- Dr. Bruce Korf, a medical geneticist, neurologist and physician-scientist, directs the University of Alabama NF Program. With more than 25 years of experience in patient care, research and education, Dr. Korf is internationally renowned for his work on NF.
- Written by Bruce Korf ~
Due in part to information featured in previous blog posts, I’ve received several e-mails recently from individuals interested in learning more about genome-guided therapeutics for NF. The UAB NF Program is actively engaged in research initiatives in genomic-guided therapy with a focus on identifying approaches that will allow function to be restored to a non-functional gene or gene product. This therapeutic approach would represent an individualized treatment that is tailored to the specific genetic variant responsible for causing NF in an individual. In this month’s blog, I’d like to discuss the subsets of the most common NF1 mutations and the genomic therapies currently being developed with the goal of restoring at least partial function to the NF1 gene.
Neurofibromatosis type 1 is caused by a change in the genetic sequence in the NF1 gene, a large and complicated gene that contains a code for making a protein called neurofibromin. All individuals have two copies of this gene, one inherited from each parent. In people with NF1, one copy of the NF1 gene is altered due to either inheriting the altered gene from a parent, or acquiring a new genetic mutation that occurs in the egg or sperm prior to conception, or from a mutation that occurs early in embryonic development (this results in segmental NF). For someone to develop NF1, a random genetic mutation must occur to the second copy of the NF1 gene in the tissue that will become the neurofibroma, café-au-lait spot, or other lesion. This is referred to as the “second hit” mutation. All individuals – with or without NF1 — probably have some acquired mutations, which are random errors, that result in a few cells containing an NF1 gene alteration. These cells will not become neurofibromas, however, if only one NF1 gene copy is altered. The problem for individuals with NF1, however, is that this “backup copy” of the NF1 gene is already altered, which is why a neurofibroma will develop. Genes function in the cell to direct the production of proteins. The key question is whether we can find a way to restore function to an NF1 gene that has been damaged by mutation, or perhaps restore function to the abnormal neurofibromin that in some cases is produced.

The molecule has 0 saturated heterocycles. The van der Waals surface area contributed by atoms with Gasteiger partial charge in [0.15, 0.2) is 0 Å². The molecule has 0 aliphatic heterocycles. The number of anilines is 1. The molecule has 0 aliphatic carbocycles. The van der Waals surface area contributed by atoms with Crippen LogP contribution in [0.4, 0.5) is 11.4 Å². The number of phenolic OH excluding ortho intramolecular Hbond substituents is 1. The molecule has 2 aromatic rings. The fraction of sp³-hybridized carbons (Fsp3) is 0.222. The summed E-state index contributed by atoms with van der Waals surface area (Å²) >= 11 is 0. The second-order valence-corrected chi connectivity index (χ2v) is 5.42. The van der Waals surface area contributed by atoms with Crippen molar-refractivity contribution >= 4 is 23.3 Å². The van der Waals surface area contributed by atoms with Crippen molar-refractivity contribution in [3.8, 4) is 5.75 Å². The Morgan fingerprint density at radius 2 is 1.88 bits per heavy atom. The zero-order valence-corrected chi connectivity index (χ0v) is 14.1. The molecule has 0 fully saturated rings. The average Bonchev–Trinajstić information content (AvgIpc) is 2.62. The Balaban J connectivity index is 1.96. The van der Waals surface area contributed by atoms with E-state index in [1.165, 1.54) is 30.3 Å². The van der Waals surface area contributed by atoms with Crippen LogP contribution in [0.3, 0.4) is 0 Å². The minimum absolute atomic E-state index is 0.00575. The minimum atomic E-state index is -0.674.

Therapies Focused on Blocking the Ras/MAPK Signaling Pathway
The majority of therapeutics developed so far for NF1 has focused on blocking the Ras/MAPK signaling pathway that is hyperactive in cells in which both copies of the NF1 gene have been impaired. Neurofibromin regulates the activity of the Ras/MAPK cellular signaling pathway that helps to control cell growth and division. This pathway is also implicated in other diseases, such as cancer. Several drugs have been developed that have shown promise in inhibiting components of the Ras/MAPK signaling pathway implicated in NF1 and other diseases. For example, selumetinib is one of a family drugs that has been developed as an inhibitor of one of the components of the pathway and has been shown to have efficacy in reducing the size of plexiform neurofibromas. The development of therapies that inhibit the over-activated Ras/MAPK pathway and other Ras-connected pathways opens new opportunities for treatment for NF1, cancer, and other disorders that share a similar mechanism.